Diversity Education Mini-Grants

The Chandler Diversity Office and the Human Relations Commission provide mini-grants of up to $1,000 available to teachers, schools, non-profit organizations and community groups located Chandler or providing services to Chandler residents or students.  

Funded proposals will foster diversity education for youth ages 5-18 and will promote the HRC’s mission: “To promote mutual respect and inclusion in Chandler. The Chandler Human Relations Commission works toward the elimination of prejudice and discrimination; and to promote amicable relations among all racial, cultural, religious, age, gender, disabled, socio-economic and national groups within the community.” 

The grant application for FY2020-21 will open August 3 for as long as funds are available.

Grant Application

 

A. All proposals must address one or more of the following dimensions of diversity: age, socio-economic status, culture, disability, ethnicity, gender, national origin, race, religion, or sexual orientation.

B. Applications must be typewritten. Pay particular attention to application deadlines, mini-grant applications received after the deadline will not be considered.

C. Only one application may be submitted per project.

D. Funds are made available on a per-year basis; continued funding of ongoing projects cannot be guaranteed.

E. First priority for funding will be given to diversity education projects or programs in K-12 schools. Other considerations may include (but are not limited to) creativity, scope of student participation and involvement, interagency collaboration, availability of multiple sources of funding, ability of project to be completed within the one-year timeline and demonstrated need for a particular program. Final funding decisions are at the sole discretion of the HRC Diversity Education Mini-Grant Committee.

F. Proposals will be reviewed and the HRC Diversity Mini-Grant Committee will choose awardees. Applications will be reviewed on the following:

  • Addresses one or more of the following dimensions of diversity:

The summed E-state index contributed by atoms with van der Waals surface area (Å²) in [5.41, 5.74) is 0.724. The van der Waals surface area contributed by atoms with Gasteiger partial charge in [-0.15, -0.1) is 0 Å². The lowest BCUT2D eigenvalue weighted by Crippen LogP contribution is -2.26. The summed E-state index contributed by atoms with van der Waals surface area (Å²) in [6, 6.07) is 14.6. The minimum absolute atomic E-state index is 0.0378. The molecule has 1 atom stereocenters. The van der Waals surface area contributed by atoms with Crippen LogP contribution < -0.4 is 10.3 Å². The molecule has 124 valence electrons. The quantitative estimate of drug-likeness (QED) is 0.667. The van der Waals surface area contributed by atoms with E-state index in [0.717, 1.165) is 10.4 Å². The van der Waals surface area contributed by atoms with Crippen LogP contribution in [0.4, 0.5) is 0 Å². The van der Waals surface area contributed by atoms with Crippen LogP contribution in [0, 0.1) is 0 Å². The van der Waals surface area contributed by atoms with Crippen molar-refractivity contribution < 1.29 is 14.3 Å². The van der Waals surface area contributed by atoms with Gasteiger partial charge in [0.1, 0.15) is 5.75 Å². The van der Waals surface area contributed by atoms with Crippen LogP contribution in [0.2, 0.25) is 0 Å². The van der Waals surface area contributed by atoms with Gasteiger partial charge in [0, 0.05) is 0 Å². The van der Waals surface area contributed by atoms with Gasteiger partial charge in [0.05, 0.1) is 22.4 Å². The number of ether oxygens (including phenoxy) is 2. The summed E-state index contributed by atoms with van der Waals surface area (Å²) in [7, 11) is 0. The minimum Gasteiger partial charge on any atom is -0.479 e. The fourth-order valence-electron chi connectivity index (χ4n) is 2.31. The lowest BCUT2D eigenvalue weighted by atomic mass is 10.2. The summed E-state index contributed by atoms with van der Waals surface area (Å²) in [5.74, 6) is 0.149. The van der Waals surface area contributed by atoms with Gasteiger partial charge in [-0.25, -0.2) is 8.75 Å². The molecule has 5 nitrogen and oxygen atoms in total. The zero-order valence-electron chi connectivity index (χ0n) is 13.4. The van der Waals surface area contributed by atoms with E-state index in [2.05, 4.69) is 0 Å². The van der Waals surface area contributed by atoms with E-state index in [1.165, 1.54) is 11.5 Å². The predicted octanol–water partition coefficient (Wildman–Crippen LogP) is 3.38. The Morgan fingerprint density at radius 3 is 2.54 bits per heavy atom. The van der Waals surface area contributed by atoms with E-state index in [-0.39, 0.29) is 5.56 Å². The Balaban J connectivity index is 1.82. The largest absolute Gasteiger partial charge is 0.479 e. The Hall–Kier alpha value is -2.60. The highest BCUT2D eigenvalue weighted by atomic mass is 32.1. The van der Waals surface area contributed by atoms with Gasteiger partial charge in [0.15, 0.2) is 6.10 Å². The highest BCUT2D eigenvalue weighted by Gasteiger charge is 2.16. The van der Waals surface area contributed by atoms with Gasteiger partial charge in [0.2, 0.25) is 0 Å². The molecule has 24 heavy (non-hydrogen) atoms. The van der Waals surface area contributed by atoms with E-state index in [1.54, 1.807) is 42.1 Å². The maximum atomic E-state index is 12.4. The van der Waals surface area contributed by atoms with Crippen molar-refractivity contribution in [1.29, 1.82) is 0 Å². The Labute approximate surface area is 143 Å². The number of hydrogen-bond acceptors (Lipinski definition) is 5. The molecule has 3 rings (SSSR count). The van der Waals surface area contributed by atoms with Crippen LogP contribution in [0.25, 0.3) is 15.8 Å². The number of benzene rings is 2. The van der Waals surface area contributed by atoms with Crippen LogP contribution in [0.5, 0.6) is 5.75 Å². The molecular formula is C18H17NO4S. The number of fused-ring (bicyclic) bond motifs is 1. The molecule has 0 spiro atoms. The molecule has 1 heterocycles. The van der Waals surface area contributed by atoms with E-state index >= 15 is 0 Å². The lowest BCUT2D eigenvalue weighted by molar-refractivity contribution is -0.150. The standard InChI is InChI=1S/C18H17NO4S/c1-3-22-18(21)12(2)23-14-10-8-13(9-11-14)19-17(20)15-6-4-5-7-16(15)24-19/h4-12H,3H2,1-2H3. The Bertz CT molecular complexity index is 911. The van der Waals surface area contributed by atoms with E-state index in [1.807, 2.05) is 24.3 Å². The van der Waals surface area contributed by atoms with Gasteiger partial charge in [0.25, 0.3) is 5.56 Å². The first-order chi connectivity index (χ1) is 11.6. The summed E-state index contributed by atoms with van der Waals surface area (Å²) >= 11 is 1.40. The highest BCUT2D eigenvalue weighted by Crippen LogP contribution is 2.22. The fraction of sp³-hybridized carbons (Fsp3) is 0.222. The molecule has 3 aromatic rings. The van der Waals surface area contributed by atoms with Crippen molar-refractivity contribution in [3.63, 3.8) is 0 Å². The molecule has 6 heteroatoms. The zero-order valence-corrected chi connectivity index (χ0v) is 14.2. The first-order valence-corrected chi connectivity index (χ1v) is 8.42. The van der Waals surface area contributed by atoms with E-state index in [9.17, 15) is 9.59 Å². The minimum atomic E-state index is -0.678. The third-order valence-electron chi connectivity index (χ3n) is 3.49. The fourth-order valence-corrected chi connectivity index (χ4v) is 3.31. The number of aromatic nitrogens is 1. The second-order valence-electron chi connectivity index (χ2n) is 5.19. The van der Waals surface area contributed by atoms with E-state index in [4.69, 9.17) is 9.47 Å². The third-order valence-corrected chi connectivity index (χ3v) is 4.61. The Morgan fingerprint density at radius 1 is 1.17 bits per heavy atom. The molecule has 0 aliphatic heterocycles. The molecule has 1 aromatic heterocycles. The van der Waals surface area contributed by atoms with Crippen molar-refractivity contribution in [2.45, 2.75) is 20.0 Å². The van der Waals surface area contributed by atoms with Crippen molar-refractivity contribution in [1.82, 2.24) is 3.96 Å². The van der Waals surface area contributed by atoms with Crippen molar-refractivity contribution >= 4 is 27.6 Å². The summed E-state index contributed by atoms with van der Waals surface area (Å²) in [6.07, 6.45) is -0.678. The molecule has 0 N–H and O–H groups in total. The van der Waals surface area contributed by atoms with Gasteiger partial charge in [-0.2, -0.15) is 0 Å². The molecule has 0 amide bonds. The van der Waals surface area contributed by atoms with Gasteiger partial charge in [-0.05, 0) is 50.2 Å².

• age
    • socio-economic status 
    • culture
    • disability
    • ethnicity
    • gender
    • national origin
    • race
    • religion or
    • sexual orientation.
  • Goals and Objectives of the project reflect the mission statement of the HRC.
  • Proposed budget is clear and reasonable for the project.
  • Proposal is for a diversity education project or programs in or for K-12 schools.
               

If approved for funding, a final report outlining project accomplishments must be submitted within 60 days following completion of a funded program or event. This report should include (at minimum) the following information:

  • Narrative description of accomplishments, program or event.
  • Number of participants in the event/program.
  • Final budget.

Additionally, all unspent grant funds must be returned to the HRC at the time of submission of the final report. Organizations failing to submit this report in a timely fashion or to return unspent funds in full will not be eligible for future funding

 

Applications open Aug.3 for as long as funds are available.

Applicants will be notified of award status within 2-3 weeks of submitting an application, and funds will be dispersed, at maximum, approximately 4 weeks after notification has been sent.

CTA Humphrey’s Annual Multicultural Festival

Multicultural Event at CTA Humphery

The Multicultural Festival at CTA Humphery was born more than two years ago after educators wanted to help students celebrate their own diverse cultures and learn about new ones. 

“We are a really unique campus with a diverse group of kids,” Myra Felix, a Special Education teacher at CTA Humphrey Campus said. “We took a look at our demographics survey and saw that our large community really was from everywhere, not only one or two different countries. This is a celebration of all of us — to increase awareness and appreciation of the different cultures, to continue establishing a feeling of inclusion for our students, to understand traditions of different communities and to promote respect.”

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Diversity Grant Boosts Plans for Chinese New Year Celebration

Diversity Grant Boosts Plans for Chinese New Year Celebration

At Tarwater Elementary School, more than 250 students in grades K-5 spend half of their day learning in Mandarin Chinese, and half learning in English when school is in session. The school, located in southwest Chandler, is home to the only Mandarin Dual Language Immersion program in the East Valley.

On campus, Chinese culture and celebrations are a school-wide focus. In January of this year, the school hosted its largest ever Chinese New Year Celebration with the help of a Diversity Education Mini-Grant Scholarship from the City’ Diversity Office. 

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